March 11, 2019, by braoc4

#MensHealthActive launches with successful event on University Mental Health Day

On Thursday 7th March, University of Nottingham Sport launched its brand new mental health initiative, Men’s Health Active. Seeking to encourage male students to take steps to improve their mental wellbeing through the use of physical activity.

The launch event kicked off with a panel session and Q&A hosted by Assistant Director of Sport, Sam Bell-Minogue. Three guest speakers made up the panel, each invited to reflect on their own experiences of mental health and wellbeing.

Etienne Stott MBE – Olympic gold medallist at the London 2012 games and University of Nottingham alumni spoke about his experiences of performing under pressure and how competitive athletes need to appear tough.

“Sport is fundamentally about the challenge. There’s a certain amount of toughness you have to display. I wasn’t blessed with extraordinary courage and I always felt that sport was a test of bravery, a chance to display that and produce in those big moments.”

Reflecting on the ‘There’s no strength in silence’ slogan which accompanies campaign, he went on to say:

“I actually came to the conclusion that it takes more bravery to speak out about something, than it does to tough it out. It was important in our team that we did have lots of support, but it means nothing if you don’t ask [for it].”

Ed Tarlton who is an Assistant Producer for Premier League Productions and also a University of Nottingham alumni reflected on his time at the university, being involved with the Football Club whilst also finding ways to keep active.

“The difference was, when you’re paying performance sport, fitness is a big part. [But] it’s quite difficult to be bad at exercise, because to me it came down to doing something rather than nothing. Whether it was going for a run, going to the gym, going for a walk, going for a swim.”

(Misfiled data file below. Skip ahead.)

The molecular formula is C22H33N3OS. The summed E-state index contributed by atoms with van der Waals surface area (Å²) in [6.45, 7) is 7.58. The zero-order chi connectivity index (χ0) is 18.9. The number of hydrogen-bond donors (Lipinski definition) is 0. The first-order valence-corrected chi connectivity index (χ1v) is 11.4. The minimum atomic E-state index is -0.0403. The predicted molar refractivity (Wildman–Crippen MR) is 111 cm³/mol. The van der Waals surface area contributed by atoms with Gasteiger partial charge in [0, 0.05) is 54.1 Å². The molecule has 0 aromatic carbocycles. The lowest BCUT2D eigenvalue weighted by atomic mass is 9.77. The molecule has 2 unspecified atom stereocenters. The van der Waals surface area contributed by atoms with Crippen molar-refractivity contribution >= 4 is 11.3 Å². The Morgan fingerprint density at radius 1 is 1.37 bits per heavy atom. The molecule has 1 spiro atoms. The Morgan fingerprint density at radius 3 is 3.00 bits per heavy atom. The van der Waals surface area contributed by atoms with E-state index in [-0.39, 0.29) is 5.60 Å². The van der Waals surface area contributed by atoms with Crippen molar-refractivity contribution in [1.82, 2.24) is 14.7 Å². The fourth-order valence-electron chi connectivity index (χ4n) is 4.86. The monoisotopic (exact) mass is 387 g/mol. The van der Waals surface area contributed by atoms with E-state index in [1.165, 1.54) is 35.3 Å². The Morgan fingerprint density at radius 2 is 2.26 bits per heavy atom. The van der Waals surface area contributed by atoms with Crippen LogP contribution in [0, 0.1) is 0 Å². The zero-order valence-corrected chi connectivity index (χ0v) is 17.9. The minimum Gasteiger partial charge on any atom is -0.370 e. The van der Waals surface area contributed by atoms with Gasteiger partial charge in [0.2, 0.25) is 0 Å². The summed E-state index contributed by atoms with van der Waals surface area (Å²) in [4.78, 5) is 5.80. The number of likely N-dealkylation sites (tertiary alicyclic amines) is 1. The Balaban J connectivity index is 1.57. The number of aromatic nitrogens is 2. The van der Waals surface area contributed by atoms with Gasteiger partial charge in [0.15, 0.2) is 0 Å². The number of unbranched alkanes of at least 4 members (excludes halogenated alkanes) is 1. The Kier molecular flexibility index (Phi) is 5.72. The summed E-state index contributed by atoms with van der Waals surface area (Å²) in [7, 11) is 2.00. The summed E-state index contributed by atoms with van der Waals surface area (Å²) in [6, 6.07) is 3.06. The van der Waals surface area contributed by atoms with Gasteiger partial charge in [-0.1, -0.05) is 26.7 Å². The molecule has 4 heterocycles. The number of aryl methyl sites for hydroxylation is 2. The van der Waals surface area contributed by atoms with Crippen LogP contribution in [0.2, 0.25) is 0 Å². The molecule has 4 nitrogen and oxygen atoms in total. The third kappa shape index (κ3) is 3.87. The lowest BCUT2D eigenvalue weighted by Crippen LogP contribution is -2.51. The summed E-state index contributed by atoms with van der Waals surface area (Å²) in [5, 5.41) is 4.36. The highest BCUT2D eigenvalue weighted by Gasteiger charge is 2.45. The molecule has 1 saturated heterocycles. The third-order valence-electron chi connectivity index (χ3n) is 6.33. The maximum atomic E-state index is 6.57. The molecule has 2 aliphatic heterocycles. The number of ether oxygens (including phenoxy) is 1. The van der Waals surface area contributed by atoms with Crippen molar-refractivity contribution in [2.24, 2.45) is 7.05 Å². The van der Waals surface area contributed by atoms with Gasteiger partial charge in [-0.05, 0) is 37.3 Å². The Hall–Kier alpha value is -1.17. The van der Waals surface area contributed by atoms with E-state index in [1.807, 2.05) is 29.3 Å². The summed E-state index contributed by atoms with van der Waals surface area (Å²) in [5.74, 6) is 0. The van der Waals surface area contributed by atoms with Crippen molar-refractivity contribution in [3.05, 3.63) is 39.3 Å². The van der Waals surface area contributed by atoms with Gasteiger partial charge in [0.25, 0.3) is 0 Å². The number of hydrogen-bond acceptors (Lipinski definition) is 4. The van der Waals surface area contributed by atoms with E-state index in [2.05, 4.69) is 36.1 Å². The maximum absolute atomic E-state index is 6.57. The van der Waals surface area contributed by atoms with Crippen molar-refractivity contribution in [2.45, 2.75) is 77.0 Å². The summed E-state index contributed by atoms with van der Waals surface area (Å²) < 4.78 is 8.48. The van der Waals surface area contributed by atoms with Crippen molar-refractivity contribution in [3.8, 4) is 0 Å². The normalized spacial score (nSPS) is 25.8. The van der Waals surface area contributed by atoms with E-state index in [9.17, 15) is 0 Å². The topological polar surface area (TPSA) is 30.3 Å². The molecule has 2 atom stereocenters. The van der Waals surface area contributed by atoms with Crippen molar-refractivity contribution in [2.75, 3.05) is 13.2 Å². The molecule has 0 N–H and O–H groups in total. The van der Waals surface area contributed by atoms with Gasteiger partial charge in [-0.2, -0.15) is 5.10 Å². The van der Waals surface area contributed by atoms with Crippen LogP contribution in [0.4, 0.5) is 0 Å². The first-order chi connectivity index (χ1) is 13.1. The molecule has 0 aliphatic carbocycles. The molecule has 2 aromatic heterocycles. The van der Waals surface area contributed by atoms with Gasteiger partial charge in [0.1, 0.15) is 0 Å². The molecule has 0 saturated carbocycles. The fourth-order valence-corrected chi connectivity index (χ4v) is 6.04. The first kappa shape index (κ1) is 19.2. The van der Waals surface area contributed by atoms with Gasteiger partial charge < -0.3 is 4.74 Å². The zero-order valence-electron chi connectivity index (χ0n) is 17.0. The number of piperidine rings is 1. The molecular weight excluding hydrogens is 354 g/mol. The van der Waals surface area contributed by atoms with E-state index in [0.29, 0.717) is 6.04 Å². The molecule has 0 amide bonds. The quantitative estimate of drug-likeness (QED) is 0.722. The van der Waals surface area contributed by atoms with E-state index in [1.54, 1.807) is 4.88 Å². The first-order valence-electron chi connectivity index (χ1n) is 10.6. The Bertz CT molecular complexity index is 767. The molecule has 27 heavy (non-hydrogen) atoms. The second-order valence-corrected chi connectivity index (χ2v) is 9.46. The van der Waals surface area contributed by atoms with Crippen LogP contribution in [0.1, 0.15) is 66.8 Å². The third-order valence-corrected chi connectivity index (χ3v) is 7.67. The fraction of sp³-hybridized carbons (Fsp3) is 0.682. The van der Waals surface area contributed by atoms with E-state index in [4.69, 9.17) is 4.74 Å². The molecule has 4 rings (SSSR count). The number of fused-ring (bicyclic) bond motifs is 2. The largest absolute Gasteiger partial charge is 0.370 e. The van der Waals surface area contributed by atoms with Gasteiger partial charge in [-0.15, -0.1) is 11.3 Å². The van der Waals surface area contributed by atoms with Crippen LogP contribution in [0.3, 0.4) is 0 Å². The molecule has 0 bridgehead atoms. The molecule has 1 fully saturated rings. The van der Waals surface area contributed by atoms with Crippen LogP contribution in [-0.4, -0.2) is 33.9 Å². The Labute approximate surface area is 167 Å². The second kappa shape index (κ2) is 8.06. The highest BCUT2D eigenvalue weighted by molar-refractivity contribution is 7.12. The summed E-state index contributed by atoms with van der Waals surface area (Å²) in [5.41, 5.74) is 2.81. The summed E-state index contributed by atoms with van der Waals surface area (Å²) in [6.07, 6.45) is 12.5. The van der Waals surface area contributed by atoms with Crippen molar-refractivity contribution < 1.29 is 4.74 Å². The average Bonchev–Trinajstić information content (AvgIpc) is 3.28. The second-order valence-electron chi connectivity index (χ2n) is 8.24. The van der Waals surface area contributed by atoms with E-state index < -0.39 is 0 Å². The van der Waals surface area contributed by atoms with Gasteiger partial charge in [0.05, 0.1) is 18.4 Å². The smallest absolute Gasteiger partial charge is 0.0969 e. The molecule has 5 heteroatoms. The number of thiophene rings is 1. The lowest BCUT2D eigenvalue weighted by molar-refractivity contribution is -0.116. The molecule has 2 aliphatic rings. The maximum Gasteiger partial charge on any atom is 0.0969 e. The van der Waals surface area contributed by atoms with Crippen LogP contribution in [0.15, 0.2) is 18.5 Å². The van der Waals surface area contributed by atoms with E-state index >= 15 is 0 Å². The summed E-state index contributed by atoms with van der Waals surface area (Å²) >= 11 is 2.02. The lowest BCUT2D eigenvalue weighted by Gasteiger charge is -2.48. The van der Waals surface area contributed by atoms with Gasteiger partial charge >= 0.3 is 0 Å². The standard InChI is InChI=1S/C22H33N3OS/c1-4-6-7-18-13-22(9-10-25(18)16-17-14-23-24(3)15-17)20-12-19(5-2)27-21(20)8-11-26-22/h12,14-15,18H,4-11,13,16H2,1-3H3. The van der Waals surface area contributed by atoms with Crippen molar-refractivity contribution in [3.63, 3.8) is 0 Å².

“Sometimes when you’re struggling to get out of bed in the morning, just feeling like you’ve done something where you didn’t have to, when your impetus was telling you not to bother. To go to the gym, you feel like you are reclaiming some control over what you’re doing.”

Andy Winter, Director of Campus Life at The University of Nottingham talked about how he “found physical activity, in particular running helped to scaffold and manage” his mental health.
Answering a question on why mental health has become such a big focus at university, he said:

“There are so many different pressures. There’s a greater expectation on getting a well paying job after university. Social media also acts as a microscope and an amplifier on any issues.”

“But you put this against a backdrop where the stigma is reducing so that people feel like they can be more open about some of the things that might be going on with themselves.”

The audience then got the opportunity to ask the panel some questions before the talk was wrapped up and attendees were invited to take part in a series of taster sessions which will now form the programme in the coming weeks.

Following this launch event, we will be running a series of different activities and sports which will be supported by talk shops. These sessions will run for five weeks with the possibility of continuing into term three.

You can view the full list of sessions coming up here: 

If you would like support accessing any of these sessions or if you have any questions, please contact the MHA-Sport team.

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